A beautiful way to finish the edges of a garment and apply a special touch is to add a touch of lace. In this tutorial I am going to walk you through what is known as a "roll and whip" in the heirloom sewing world, and in particular how to attach the crochet lace carried in the shop. A roll and whip was originally a method used to finish an edge by hand on an heirloom garment. The method works best on a natural fiber (polyester doesn't like to roll and whip), and preferably on the straight or cross-grain of the fabric (although I have managed on a slight curve.) The method was adapted to machine sewing and that is the method used for this tutorial.
Set your machine to a zig zag stitch and find a scrap of lace and fabric to practice on. Arrange your fabric and lace with right sides together, the lace on top, and the edge of the lace 1/8 inch from the edge of the fabric. You might want to measure the 1/8 inch at least initially - it is wider than you think!
On my Bernina, I set the zig zag at a length of 1 and a width of 4.3. I wish I could give you the perfect settings for your machine, but all machines are different, and will also need different settings with different fabrics. The left swing of the needle should go over the right edge of the lace and into the holes of the lace heading, and the right swing should go off the edge of the fabric. This is similar to sewing entredeux if you are familiar with that from heirloom sewing. This will cause the fabric to fold over on itself (the rolling part of the roll and whip).
Above, where the arrow is pointing, you can the fabric folding over on itself. This is one time when going slowly as you sew is not advised. Go too slow and that edge won't roll!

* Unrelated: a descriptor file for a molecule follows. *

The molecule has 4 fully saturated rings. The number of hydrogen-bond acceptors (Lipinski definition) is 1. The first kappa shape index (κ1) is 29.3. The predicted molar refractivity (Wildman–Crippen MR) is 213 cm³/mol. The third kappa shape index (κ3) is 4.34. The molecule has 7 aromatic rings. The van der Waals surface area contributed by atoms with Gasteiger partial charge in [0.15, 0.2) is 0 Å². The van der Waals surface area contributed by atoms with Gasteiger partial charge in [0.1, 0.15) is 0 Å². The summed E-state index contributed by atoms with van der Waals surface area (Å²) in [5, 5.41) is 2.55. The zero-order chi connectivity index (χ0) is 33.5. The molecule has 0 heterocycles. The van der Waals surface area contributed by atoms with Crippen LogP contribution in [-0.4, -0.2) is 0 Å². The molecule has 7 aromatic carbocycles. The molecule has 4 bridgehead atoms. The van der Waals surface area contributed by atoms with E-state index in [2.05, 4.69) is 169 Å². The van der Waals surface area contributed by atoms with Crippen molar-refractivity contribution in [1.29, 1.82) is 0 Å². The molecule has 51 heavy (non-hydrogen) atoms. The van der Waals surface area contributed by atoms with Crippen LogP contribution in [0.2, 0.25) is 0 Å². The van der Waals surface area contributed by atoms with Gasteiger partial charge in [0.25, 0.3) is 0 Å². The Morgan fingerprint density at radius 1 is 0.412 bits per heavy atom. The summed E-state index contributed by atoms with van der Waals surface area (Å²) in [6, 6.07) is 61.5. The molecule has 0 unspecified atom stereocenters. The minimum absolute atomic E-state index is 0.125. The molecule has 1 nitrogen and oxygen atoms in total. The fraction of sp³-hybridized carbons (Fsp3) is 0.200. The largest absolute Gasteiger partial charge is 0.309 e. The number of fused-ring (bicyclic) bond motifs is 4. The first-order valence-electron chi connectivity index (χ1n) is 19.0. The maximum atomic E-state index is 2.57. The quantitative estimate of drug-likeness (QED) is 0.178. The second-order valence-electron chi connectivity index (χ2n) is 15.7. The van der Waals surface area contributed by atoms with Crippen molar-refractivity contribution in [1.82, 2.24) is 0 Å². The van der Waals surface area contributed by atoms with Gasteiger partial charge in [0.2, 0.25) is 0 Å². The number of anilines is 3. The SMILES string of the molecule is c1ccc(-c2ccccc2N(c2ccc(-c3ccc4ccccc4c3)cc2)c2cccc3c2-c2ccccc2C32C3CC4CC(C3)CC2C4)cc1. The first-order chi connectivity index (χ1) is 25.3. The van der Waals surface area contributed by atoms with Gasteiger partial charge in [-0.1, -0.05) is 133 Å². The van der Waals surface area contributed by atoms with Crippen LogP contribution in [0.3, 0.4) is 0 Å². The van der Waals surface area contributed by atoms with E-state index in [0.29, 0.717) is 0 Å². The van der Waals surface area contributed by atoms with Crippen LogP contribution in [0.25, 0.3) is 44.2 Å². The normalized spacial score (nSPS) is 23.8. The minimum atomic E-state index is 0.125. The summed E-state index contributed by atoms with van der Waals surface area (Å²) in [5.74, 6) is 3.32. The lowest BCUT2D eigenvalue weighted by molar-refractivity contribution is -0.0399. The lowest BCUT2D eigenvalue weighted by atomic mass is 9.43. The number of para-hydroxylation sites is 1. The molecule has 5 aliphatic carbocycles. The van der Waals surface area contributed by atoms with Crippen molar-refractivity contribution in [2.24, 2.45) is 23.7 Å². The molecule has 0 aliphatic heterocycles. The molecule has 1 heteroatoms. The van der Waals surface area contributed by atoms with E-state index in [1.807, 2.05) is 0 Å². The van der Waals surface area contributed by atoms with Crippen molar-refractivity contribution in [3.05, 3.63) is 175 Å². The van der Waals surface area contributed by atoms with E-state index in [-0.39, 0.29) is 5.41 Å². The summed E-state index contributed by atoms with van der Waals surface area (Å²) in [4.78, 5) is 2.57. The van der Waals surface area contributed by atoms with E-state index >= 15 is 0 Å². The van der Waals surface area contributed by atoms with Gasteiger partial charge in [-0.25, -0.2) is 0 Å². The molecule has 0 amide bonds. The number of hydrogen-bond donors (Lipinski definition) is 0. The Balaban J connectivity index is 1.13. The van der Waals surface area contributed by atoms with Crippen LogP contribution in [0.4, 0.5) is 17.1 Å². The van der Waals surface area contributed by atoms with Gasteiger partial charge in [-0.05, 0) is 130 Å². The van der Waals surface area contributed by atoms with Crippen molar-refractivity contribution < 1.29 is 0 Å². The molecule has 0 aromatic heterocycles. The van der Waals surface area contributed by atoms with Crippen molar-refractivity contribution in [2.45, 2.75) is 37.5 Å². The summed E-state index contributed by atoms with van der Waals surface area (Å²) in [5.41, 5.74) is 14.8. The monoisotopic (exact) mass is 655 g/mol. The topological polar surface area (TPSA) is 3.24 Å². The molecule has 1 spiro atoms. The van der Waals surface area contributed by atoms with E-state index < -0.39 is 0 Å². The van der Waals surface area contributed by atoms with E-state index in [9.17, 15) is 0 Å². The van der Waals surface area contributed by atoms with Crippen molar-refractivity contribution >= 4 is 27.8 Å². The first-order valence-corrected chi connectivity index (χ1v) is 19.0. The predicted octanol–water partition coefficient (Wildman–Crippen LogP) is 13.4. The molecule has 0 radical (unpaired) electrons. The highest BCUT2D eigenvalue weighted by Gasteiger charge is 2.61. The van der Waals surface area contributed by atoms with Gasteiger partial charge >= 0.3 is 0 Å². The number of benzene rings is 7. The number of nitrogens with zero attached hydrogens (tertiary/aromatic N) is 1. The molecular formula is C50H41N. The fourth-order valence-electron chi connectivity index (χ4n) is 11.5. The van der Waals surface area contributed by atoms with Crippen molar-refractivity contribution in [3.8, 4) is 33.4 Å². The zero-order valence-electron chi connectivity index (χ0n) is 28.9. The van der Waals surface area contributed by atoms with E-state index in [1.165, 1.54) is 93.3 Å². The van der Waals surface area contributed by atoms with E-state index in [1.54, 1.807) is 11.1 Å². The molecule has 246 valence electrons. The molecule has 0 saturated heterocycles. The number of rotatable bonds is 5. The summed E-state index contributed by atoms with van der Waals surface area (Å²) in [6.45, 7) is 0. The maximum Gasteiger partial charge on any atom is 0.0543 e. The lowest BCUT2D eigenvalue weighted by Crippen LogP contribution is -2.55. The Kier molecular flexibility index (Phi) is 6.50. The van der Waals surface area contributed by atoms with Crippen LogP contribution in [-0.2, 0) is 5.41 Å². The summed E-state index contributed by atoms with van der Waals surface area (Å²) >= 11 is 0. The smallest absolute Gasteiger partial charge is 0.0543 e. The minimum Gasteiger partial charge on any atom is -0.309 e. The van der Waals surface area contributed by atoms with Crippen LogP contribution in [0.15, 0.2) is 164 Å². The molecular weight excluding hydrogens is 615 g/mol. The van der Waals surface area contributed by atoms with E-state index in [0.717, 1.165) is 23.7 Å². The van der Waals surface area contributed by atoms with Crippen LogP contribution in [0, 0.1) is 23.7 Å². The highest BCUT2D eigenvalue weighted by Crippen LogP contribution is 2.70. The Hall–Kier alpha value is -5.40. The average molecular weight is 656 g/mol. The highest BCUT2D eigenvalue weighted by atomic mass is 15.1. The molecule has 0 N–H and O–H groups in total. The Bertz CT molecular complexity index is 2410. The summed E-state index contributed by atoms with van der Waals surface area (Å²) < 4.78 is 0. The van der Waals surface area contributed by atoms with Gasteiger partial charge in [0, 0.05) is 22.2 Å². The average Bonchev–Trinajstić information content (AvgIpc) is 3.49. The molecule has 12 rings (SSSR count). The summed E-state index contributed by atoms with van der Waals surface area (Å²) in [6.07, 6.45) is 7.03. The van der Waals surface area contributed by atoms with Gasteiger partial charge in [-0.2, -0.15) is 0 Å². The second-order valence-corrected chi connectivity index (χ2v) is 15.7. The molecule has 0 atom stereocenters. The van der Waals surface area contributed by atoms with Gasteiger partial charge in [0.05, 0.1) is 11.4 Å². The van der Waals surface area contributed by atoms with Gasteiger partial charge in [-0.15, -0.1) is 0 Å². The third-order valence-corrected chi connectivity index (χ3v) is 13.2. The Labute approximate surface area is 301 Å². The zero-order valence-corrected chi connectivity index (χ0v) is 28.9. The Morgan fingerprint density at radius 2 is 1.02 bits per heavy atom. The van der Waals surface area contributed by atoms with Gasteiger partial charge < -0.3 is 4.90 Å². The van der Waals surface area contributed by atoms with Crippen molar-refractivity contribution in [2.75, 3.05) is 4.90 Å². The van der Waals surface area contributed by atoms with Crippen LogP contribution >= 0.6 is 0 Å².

This is what the edge looks like after the first zig zag (the whip). Press the edge flat, then press the lace away from the fabric, and the seam edge toward the fabric.
Here is the lace pressed away from the right side of the fabric.
Zig Zag again from the right side of the fabric using the same length and reducing the width to around 2. The goal is to secure that seam edge against the wrong side of the fabric. The left needle should just clear the bump and the right swing of the needle go into the holes of the lace heading. Keep a hand under the fabric and keep rolling the edge toward the fabric. Above is the wrong side after the second zig zag pass. You can see how the zig zap pins that rolled edge to the fabric.
This is the finished right side of the fabric with the lace attached. Notice, for the most part, you can see the holes of the lace heading.
If sewing on a thin fabric, a lovely decorative touch is to add a pinstitch. On my Bernina, it is stitch 720.
A pinstitch will stitch several times back and forth vertically, and swing over horizontally once. Use a 110 or wing needle, length of 2.5 and width of 2.5. Place tear away stabilizer under your fabric and stitch along the edge of the fabric, so the swing of the needle goes into the holes of the crochet lace.
This lace was attached using a 110 needle and a pinstitch to Berissima II batiste fabric.